The Lowdown on Vitamin D: Everything You Need to Know About One of the Sun’s Greatest Gifts and How to Best Optimize Your Intake
BY ASHLEY MORRIS
Vitamin D has become somewhat of a “hot topic” in the wellness world as of late: and for a good reason! Vitamin D has a wide variety of health and wellness benefits. However, it is not as easy as one might think to capture an adequate amount of this vitamin. So we decided to outline all the information you need to know about this miracle micronutrient and the best way to maximize its benefits.
What is Vitamin D?
Vitamin D, or calciferol, is a fat-soluble vitamin. It helps our body absorb a wide variety of nutrients in our GI tract, including calcium, phosphate, magnesium, etc. There are two primary forms of Vitamin D: D2 and D3. The difference between these two is minimal: overall, they are both absorbed well and work similarly. Vitamin D’s primary claim to fame is maintaining adequate bone strength and growth – which is why it is so important in women (especially as we age). The National Institute for Health recommends a goal intake of about 600 IU per day for the average adult. Still, many sources suggest closer to at least 1000 IU, especially in women.
What other benefits does Vitamin D have?
Bone health is crucial – but that’s old news. Bones are not the only reason getting adequate Vitamin D is essential! One particularly promising benefit is immune health. Deficiency in Vitamin D is linked to increased infections and autoimmune conditions, where the body’s immune system attacks itself. There were even articles coming out last year linking lower Vitamin D levels to increased COVID-19 hospitalizations and complications. Vitamin D has also been shown to be important to brain development. In several studies, low levels have been associated with depression, seasonal affective disorder, and even schizophrenia! And that’s not all; Vitamin D deficiency has also been thought to be linked with heart disease, diabetes, severe asthma in kids, even different types of cancer. We are learning new associations every day.
Where do we get Vitamin D from?
The good news about Vitamin D is that it is available from various sources – both exogenous and endogenous. In other words, we can get it by consuming different foods or beverages, but our body is also awesome at making it ourselves (given the right tools). We’ll dive a little deeper on how our body uses the sun’s power to produce Vitamin D below, but first, let’s get into how you can get it through your diet.
Foods with the best natural sources of Vitamin D include fatty fish (tuna, salmon, trout), egg yolks, and cheese. In addition, most milk in America is fortified with Vitamin D, as well as breakfast cereals and yogurts. For our vegetarians and vegans out there: look for plant-based milks that are fortified with Vitamin D or increase your dose of mushrooms, which have a moderate amount. Otherwise, it is unfortunately hard to find Vitamin D in most plants.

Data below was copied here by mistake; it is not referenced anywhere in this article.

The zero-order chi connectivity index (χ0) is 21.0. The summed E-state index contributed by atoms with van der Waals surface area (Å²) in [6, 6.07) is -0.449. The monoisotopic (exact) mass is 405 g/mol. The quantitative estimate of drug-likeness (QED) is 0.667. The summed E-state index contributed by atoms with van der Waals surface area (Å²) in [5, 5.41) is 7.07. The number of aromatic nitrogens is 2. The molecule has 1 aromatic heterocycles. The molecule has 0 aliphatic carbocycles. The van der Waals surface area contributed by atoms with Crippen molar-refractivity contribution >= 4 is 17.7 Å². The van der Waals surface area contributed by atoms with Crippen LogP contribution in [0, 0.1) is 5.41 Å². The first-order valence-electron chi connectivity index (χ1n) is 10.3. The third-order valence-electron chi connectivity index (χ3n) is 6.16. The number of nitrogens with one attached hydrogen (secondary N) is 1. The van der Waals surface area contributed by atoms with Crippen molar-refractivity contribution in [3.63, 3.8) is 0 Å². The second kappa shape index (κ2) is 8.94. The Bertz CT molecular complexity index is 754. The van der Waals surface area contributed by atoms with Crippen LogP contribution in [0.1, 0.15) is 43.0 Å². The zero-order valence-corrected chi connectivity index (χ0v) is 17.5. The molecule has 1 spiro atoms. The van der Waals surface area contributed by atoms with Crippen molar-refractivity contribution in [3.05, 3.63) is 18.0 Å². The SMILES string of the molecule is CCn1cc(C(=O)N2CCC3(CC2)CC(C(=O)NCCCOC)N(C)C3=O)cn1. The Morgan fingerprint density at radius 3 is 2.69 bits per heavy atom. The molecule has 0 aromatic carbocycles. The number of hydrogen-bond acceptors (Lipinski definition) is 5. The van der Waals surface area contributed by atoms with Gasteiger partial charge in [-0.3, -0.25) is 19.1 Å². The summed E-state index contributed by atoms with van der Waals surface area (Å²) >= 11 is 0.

So how do I get it from the sun?
If you tend to avoid animal products, never fear: you can also get Vitamin D from our favorite renewable resource: the sun! However, there is an art to this absorption. UVB rays hit our skin and convert a molecule into Vitamin D. Many factors affect this process. For example, the more melanin your skin has, the less Vitamin D you will absorb naturally through sunlight. Therefore, you will need more extended amounts of exposure for your body to generate the same amount as someone with lighter skin. In addition, the time of day, time of year, cloud coverage, and amount of clothes you’re wearing all affect the amount of Vitamin D you can get from the sun. Midday is the best time for absorption, especially during the warmer months. It is all a little bit complicated, but the good news is that we have tools to help!
The app (not sponsored) called D Minder, that helps you calculate the amount of Vitamin D you are absorbing. You can enter your location, skin tone, clothing, and sun exposure times into the app. They can calculate how much Vitamin D you are producing on your own to better estimate how to supplement through diet. It is a great way to remember to get that Vitamin D and helps you gauge how much sun exposure is enough.
It is important to note that although unadulterated sun exposure is essential to obtain Vitamin D, it is just as important to protect your skin from the sun’s harmful UV rays with SPF. I usually recommend that my patients attempt to get a majority of their intake through dietary sources. Sun exposure is a supplement best for short periods. Regardless of how you consume this little powerhouse, it is clear that this is a vitamin of the future. I am excited to see what we will continue to learn about Vitamin D.
Aranow, C. (2011). Vitamin D and the Immune System. Journal of Investigative Medicine, 59(6), 881–886. https://doi.org/10.2310/jim.0b013e31821b8755
Gracious, B.L., Finucane, T.L., Friedman-Campbell, M. et al. Vitamin D deficiency and psychotic features in mentally ill adolescents: A cross-sectional study. BMC Psychiatry 12, 38 (2012). https://doi.org/10.1186/1471-244X-12-38
U.S. Department of Health and Human Services. (n.d.). Office of Dietary Supplements – Vitamin D. NIH Office of Dietary Supplements. https://ods.od.nih.gov/factsheets/VitaminD-HealthProfessional/.